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America’s Love Affair with Opioids

Andrew Sullivan’s 2018 article for the NY Magazine entitled “The Poison We Pick”, wrote: “…For millennia, the Opium Poppy has salved pain, suspended grief, and seduced humans with its intimations of the divine. It was a medicine before there was such a thing as medicine. Every attempt to banish it, destroy it, or prohibit it has failed…This nation pioneered modern life. Now epic numbers of Americans are killing themselves with opioids to escape it…According to the best estimates, opioids will kill up to half a million Americans in the next decade.

“Most of the ways we come to terms with this wave of mass death…miss a deeper American story. It is a story of pain and the search for an end to it. It is a story of how the most ancient painkiller known to humanity has emerged to numb the agonies of the world’s most highly evolved liberal democracy. Continue reading “America’s Love Affair with Opioids”

The Well-Known Effects of Opioids

I was re-reading a book by George MacDonald, entitled The Curates Awakening. I had forgotten an aspect of one of the main characters plight: opioid addiction. What struck me as I read this paragraph was the age-old, well-known addictive qualities of opioids:

“From a tragic accident of his childhood, he had become acquainted with the influences of a certain baneful drug (opium), to which one of his Indian servants was addicted. Now…to escape from gnawing thoughts, he began to experiment with it. Experimentation called for repetition, and repetition first led to a longing after its effects, and next, to a mad appetite for the thing itself…on the verge of absolute slavery to its use.”

This was written in 1870. Laudanum – an opium tincture that contains almost all of the opium alkaloids, including morphine and codeine – was developed in the 16th century. By the 18th century, the medicinal properties of opium and laudanum were well known.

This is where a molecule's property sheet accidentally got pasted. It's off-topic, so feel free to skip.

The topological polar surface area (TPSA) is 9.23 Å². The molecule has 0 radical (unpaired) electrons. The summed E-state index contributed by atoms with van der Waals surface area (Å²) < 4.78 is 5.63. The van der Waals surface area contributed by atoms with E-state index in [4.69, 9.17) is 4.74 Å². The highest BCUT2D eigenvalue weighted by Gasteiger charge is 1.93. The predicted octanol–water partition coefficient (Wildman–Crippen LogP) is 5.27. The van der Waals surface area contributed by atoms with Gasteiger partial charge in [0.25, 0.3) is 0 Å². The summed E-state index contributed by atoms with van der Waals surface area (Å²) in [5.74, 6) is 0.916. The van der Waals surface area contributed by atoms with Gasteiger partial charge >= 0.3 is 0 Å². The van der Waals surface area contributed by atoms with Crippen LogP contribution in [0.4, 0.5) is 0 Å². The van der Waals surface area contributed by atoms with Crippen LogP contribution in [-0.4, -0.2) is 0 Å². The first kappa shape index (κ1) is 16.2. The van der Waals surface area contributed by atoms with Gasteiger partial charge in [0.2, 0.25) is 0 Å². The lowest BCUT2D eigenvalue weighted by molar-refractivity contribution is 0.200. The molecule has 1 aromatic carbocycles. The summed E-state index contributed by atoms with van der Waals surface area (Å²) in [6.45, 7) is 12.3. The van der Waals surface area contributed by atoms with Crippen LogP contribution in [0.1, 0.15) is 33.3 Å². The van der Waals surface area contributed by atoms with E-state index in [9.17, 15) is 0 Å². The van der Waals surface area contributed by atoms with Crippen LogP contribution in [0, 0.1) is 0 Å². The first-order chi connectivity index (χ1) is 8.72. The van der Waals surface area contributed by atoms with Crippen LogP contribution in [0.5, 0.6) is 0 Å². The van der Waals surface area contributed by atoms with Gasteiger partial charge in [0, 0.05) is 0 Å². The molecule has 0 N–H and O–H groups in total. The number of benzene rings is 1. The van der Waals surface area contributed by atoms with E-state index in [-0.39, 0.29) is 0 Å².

By the 19th century, laudanum was used in many patent medicines to relieve pain, to produce sleep, to allay irritation.The Romantic and Victorian eras were marked by the widespread use of laudanum in Europe and the United States. The early 20th century brought increased regulation of all narcotics as the addictive properties of opium became more widely understood. By mid 20th century, the use of opiates was generally limited to the treatment of pain, and were no longer medically accepted “cure-alls”. (Wikipedia)

How is it that the manufacturers of OxyContin (Purdue Pharma) and other prescription opioids claimed and advertised that they were not addictive? Their scheme was so persuasive that I have friends today that believe that if you are truly in pain, opioids are not addictive. This is absolutely false. And how did the FDA let this go on?

Yes, we can be thankful that new ways to deliver pain relief were developed for patients with extreme pain from cancer and terminal illnesses. I have seen the need for it when I cared for my sister who was dying of brain cancer and had a morphine drip. But the wholesale promoting – pushing – of these drugs for every ache and pain while knowing how absolutely addictive they were is unconscionable. Had we really understood the power of opioids when we first learned our son was addicted, we would have taken a much more pro-active approach to his initial recovery program.

On October 30, 2017, The New Yorker published a must-read multi-page exposé on Mortimer Sackler, Purdue Pharma, and the Sackler family, by Patrick Radden Keefe:
https://www.newyorker.com/magazine/2017/10/30/the-family-that-built-an-empire-of-pain

“The Sacker dynasty’s ruthless marketing of painkillers

has generated billions of dollars – and millions of addicts.”

The article links Raymond and Arthur Sackler’s business acumen with direct pharmaceutical marketing and the rise of addiction to OxyContin. The article implies that the Sackler’s bear moral responsibility for the Opioid epidemic. During the sixties, Arthur got rich marketing the tranquilizers Librium and Valium using techniques were sometimes blatantly deceptive. In 1974 Mortimer renounced his US Citizenship and lived a flamboyant life in his many residences in Europe.

OxyContin was introduced in 1996 and just since 1999, two hundred thousand Americans have died from overdoses related to OxyContin and other prescription opioids.Many addicts, finding prescription painkillers too expensive or too difficult to obtain, have turned to heroin. According to the American Society of Addiction Medicine, four out of five people who try heroin today started with prescription painkillers. Our son is one of those statistics – and fatalities.